Kids with migraine endure the same obstacles to getting relief from their pain as adults do. Many myths and beliefs persist in our culture that make it difficult to get a proper diagnosis and treatment. Children with migraine may downplay the impact of their symptoms on their activities and schoolwork. Family and friends may not recognize that mood changes and isolation are actually due to migraine. If your child’s or teenager’s headaches are not well-controlled and are affecting his/her quality of life (e.g., missing school, missing social activities, and/or causing adverse mood changes), the first step in migraine care for children is to seek the help of a healthcare provider.

Prepare for your visit

It is very important to keep a headache diary or headache calendar to help the HCP make the correct diagnosis and recommend the appropriate treatment. The calendar should include the following:

  • Frequency of the headache episodes
  • Severity and duration of each headache episode
  • Number of days that pain medications (prescription or over-the-counter) are used to stop the headache
  • Response to headache rescue/pain reliever medications
  • Caffeine intake frequency
  • Triggers – Are there certain factors that seem consistently to “trigger” headache attacks? Common migraine triggers include: sleep deprivation or “oversleeping,” menstruation, and abrupt weather changes)

When a young person is diagnosed with migraine, it’s important to understand that you are dealing with a benign (not dangerous) disorder. Migraine is certainly a serious problem, but there is usually nothing to fear. In nearly all instances, it is an episodic disorder that can be treated. When you visit your medical provider try to remember the following:

  1. Be prepared to describe in detail what your child experiences, when headaches began, whether/not they have changed over time, how often episodes occur and how long they last (this is where the calendar comes in handy).
  2. Ask for a specific diagnosis, such as migraine, cyclic vomiting syndrome or tension-type headache, etc.
  3. Ask for a clear treatment plan on which you agree with in writing—you and the school will need to understand it completely. You can then start working with the school nurse, teachers, coaches and other family members who spend time with your child.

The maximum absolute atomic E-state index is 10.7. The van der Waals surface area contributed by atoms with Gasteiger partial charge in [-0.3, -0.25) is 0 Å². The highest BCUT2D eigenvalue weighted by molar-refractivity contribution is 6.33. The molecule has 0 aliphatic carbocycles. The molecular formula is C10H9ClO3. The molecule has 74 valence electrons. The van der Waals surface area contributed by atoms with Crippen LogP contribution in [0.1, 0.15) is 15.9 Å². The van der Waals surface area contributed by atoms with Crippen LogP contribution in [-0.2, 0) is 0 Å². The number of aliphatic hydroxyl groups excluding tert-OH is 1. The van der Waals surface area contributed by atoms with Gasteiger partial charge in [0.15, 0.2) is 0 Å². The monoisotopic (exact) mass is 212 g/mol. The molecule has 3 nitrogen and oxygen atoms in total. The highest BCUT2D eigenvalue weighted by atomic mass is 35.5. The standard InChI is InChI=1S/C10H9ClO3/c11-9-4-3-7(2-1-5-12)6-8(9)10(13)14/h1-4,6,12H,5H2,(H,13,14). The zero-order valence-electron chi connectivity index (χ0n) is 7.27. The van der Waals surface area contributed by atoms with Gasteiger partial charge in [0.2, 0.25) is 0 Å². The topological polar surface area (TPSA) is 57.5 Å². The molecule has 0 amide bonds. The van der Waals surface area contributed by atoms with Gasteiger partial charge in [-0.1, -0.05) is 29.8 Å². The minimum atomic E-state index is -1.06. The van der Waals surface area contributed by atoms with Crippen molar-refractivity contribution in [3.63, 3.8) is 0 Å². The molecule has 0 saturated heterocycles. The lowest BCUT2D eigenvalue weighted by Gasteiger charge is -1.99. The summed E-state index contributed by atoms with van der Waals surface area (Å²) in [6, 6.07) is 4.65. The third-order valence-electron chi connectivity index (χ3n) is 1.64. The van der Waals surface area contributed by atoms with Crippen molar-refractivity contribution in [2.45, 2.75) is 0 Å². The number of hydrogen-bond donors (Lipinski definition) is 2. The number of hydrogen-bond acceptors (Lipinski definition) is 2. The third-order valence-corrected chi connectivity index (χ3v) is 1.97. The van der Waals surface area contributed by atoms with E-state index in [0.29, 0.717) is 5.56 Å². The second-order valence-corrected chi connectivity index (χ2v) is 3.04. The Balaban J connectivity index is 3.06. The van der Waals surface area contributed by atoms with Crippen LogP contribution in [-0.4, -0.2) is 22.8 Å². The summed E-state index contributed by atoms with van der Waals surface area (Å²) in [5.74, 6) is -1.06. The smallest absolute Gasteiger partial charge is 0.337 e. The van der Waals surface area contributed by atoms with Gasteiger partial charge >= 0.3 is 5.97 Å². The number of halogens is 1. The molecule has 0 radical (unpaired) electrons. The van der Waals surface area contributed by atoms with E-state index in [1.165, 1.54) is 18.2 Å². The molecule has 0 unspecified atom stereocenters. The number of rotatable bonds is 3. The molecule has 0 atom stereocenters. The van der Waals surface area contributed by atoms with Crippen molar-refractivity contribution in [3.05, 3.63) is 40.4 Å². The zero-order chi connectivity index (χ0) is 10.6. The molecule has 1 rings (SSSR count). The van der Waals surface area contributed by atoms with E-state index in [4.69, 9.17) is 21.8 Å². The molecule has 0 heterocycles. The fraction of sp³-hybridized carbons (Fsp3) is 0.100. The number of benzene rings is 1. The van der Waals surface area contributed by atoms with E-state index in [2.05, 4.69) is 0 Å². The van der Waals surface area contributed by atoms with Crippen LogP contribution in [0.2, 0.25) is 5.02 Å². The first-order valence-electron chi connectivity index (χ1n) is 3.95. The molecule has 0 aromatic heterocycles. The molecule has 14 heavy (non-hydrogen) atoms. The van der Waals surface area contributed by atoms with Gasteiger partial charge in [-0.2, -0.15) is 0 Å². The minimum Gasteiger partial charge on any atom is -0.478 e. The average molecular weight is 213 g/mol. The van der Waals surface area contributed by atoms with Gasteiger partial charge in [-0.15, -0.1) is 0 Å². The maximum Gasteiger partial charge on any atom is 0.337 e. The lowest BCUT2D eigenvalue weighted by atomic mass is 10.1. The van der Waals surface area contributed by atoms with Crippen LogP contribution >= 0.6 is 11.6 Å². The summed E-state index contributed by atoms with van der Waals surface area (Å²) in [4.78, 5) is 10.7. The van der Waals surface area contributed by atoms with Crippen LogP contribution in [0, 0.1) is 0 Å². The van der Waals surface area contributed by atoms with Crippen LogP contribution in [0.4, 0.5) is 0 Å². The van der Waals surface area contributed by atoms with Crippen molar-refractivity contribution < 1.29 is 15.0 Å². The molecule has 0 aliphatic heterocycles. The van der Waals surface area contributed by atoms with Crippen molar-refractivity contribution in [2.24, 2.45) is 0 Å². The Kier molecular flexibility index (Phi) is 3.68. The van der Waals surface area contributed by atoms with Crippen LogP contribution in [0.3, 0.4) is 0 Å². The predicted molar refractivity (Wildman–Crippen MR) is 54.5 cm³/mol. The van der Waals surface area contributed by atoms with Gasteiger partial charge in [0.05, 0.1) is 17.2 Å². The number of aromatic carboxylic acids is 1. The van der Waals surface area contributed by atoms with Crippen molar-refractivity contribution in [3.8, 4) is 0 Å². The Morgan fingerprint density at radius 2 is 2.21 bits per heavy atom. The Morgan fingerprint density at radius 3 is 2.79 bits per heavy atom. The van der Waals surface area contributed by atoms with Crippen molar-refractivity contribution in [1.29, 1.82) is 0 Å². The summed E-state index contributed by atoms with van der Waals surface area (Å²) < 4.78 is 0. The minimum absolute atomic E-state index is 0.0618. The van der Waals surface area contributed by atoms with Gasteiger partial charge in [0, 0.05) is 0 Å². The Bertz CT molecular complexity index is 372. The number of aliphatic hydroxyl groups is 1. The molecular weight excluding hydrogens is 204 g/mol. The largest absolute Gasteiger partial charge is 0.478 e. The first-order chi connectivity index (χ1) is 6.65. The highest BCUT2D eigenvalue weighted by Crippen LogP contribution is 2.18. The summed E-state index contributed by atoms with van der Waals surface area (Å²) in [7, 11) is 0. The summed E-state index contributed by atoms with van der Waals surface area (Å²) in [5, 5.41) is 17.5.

4. Ask for a follow-up visit about what to do if treatment is not working.

In general, laboratory and imaging tests are not needed to make a diagnosis of migraine. However, on a case-by-case basis, the practitioner may do further evaluation. For example, if you have an unusual history and/or the medical provider finds something when doing a physical examination on your child, the provider may want to obtain additional tests to rule out other possible causes of headache. These may include simple blood tests or neuroimaging studies (e.g., a brain MRI).

Finding the right medical provider

If your child’s headaches are not controlled despite recommendations from his/her primary care provider, reassess each step and make an appointment to discuss the plan. Consider a second opinion to learn about possible alternative management.

Often, going to see a pediatric neurologist or headache specialist who is comfortable with caring for children with headaches will lead to effective treatment. For help finding a medical professional in your area who specializes in migraine treatment for children, check out the American Migraine Foundation’s Find a Doctor tool. To learn more about pediatric migraine and other disorders, visit the AMF Resource Library.